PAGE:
To paraphrase the Wikipedia entry, email spam is sending email that is both unsolicited by the recipient and sent in substantively identical form to many recipients. Unfortunately, way too many Public Relations people are spammers.
These days, you can find the e-mail addresses of reporters in seconds, either through commercial services that sell subscriptions to their databases of thousands of journalists or simply by using a search engine.
Because its so darned easy to send broadcast messages to hundreds or thousands of journalists, many PR people are spamming with unsolicited and unrelenting commercial messages in the form of news releases and untargeted broadcast pitches.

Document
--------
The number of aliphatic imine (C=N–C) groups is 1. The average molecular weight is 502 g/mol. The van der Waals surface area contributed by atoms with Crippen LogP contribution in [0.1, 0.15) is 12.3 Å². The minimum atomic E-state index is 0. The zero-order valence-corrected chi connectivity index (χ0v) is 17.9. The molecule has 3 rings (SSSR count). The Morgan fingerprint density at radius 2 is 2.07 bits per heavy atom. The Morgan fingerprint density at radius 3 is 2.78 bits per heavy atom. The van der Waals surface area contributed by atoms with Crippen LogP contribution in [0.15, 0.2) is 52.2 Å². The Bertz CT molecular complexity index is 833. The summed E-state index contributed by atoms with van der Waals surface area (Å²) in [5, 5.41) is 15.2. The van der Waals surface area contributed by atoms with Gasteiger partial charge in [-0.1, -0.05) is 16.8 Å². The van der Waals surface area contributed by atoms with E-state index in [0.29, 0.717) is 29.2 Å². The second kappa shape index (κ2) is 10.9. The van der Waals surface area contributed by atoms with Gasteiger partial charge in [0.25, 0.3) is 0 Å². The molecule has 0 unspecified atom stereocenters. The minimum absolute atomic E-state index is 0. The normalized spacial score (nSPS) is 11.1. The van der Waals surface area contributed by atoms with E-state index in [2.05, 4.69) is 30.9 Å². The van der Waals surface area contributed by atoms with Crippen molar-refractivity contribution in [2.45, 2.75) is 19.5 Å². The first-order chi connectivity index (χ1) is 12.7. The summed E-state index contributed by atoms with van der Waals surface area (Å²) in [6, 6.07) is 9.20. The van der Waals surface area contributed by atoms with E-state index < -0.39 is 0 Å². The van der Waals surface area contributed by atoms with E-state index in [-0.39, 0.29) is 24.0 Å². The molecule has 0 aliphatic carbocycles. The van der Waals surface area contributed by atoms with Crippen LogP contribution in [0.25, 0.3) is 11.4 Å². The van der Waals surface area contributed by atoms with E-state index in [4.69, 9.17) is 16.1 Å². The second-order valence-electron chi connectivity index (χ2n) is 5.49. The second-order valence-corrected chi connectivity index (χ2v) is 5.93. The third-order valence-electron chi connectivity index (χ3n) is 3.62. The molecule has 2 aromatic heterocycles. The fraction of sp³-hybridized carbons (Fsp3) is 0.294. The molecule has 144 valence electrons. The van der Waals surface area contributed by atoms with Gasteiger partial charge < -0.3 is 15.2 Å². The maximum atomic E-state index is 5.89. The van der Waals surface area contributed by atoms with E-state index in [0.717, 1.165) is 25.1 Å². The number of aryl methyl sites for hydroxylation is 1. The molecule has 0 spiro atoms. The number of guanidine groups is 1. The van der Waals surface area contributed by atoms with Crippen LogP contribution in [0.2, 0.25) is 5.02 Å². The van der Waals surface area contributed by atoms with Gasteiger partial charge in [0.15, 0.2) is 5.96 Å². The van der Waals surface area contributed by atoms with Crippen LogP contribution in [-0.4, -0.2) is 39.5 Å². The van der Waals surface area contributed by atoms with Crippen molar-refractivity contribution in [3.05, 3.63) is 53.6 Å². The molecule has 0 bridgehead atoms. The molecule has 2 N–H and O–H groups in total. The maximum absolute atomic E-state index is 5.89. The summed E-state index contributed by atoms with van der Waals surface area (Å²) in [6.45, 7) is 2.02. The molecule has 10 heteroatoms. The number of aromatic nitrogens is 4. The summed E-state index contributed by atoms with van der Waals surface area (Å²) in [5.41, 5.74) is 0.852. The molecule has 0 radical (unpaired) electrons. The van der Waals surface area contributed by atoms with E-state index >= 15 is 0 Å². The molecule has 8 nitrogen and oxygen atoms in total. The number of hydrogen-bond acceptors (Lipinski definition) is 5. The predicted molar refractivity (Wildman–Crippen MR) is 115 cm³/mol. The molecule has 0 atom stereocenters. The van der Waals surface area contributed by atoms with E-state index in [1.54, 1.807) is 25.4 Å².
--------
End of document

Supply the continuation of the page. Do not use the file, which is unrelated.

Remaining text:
When a pitch isn’t targeted, it feels no different than an oil minister’s ex-wife who wants to give you $20,000,000. It’s spam.
I know that many PR agencies and in-house staffers are terrific—their smart professionals craft individual pitches for reporters based on what they cover. Are you in this category? If so, your work is being dragged down by the action of the PR agency spammers.
Don’t forget that reporters are always looking for interesting companies, products, and ideas to write about. They want to find you. They aren’t just waiting to be pitched. If you have great content on your Web site and your online media room, reporters will find you via search engines.